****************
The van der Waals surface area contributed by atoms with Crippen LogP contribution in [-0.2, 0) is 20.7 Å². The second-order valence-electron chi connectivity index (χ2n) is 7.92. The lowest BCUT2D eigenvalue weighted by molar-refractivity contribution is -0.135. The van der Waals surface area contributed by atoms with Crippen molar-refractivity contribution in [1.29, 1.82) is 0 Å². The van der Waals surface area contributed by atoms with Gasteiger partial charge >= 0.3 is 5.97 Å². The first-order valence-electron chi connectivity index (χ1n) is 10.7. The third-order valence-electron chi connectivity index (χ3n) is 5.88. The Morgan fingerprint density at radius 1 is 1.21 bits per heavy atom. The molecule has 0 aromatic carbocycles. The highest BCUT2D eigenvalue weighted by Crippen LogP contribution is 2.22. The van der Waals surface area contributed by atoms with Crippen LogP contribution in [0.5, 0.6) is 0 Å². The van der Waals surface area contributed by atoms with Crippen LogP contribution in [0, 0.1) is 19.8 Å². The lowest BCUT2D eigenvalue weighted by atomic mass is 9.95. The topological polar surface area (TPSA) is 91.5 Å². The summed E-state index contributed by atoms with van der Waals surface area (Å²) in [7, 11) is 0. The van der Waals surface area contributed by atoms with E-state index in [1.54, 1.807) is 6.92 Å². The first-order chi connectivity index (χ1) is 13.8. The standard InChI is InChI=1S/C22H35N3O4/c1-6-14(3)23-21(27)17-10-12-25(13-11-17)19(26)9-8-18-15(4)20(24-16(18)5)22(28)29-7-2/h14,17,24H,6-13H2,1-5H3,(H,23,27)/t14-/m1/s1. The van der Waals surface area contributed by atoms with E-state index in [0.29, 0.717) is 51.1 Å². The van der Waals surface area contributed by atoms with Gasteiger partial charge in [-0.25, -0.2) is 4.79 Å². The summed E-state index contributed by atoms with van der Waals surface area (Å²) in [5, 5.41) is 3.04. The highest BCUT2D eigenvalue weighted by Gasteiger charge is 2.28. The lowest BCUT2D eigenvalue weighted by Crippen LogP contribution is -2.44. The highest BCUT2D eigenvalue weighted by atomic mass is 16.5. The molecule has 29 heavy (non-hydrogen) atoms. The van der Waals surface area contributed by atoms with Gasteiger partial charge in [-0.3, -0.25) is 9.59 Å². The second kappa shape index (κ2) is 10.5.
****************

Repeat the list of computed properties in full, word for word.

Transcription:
The van der Waals surface area contributed by atoms with Crippen LogP contribution in [-0.2, 0) is 20.7 Å². The second-order valence-electron chi connectivity index (χ2n) is 7.92. The lowest BCUT2D eigenvalue weighted by molar-refractivity contribution is -0.135. The van der Waals surface area contributed by atoms with Crippen molar-refractivity contribution in [1.29, 1.82) is 0 Å². The van der Waals surface area contributed by atoms with Gasteiger partial charge >= 0.3 is 5.97 Å². The first-order valence-electron chi connectivity index (χ1n) is 10.7. The third-order valence-electron chi connectivity index (χ3n) is 5.88. The Morgan fingerprint density at radius 1 is 1.21 bits per heavy atom. The molecule has 0 aromatic carbocycles. The highest BCUT2D eigenvalue weighted by Crippen LogP contribution is 2.22. The van der Waals surface area contributed by atoms with Crippen LogP contribution in [0.5, 0.6) is 0 Å². The van der Waals surface area contributed by atoms with Crippen LogP contribution in [0, 0.1) is 19.8 Å². The lowest BCUT2D eigenvalue weighted by atomic mass is 9.95. The topological polar surface area (TPSA) is 91.5 Å². The summed E-state index contributed by atoms with van der Waals surface area (Å²) in [7, 11) is 0. The van der Waals surface area contributed by atoms with E-state index in [1.54, 1.807) is 6.92 Å². The first-order chi connectivity index (χ1) is 13.8. The standard InChI is InChI=1S/C22H35N3O4/c1-6-14(3)23-21(27)17-10-12-25(13-11-17)19(26)9-8-18-15(4)20(24-16(18)5)22(28)29-7-2/h14,17,24H,6-13H2,1-5H3,(H,23,27)/t14-/m1/s1. The van der Waals surface area contributed by atoms with E-state index in [0.29, 0.717) is 51.1 Å². The van der Waals surface area contributed by atoms with Gasteiger partial charge in [-0.25, -0.2) is 4.79 Å². The summed E-state index contributed by atoms with van der Waals surface area (Å²) in [5, 5.41) is 3.04. The highest BCUT2D eigenvalue weighted by Gasteiger charge is 2.28. The lowest BCUT2D eigenvalue weighted by Crippen LogP contribution is -2.44. The highest BCUT2D eigenvalue weighted by atomic mass is 16.5. The molecule has 29 heavy (non-hydrogen) atoms. The van der Waals surface area contributed by atoms with Gasteiger partial charge in [-0.3, -0.25) is 9.59 Å². The second kappa shape index (κ2) is 10.5.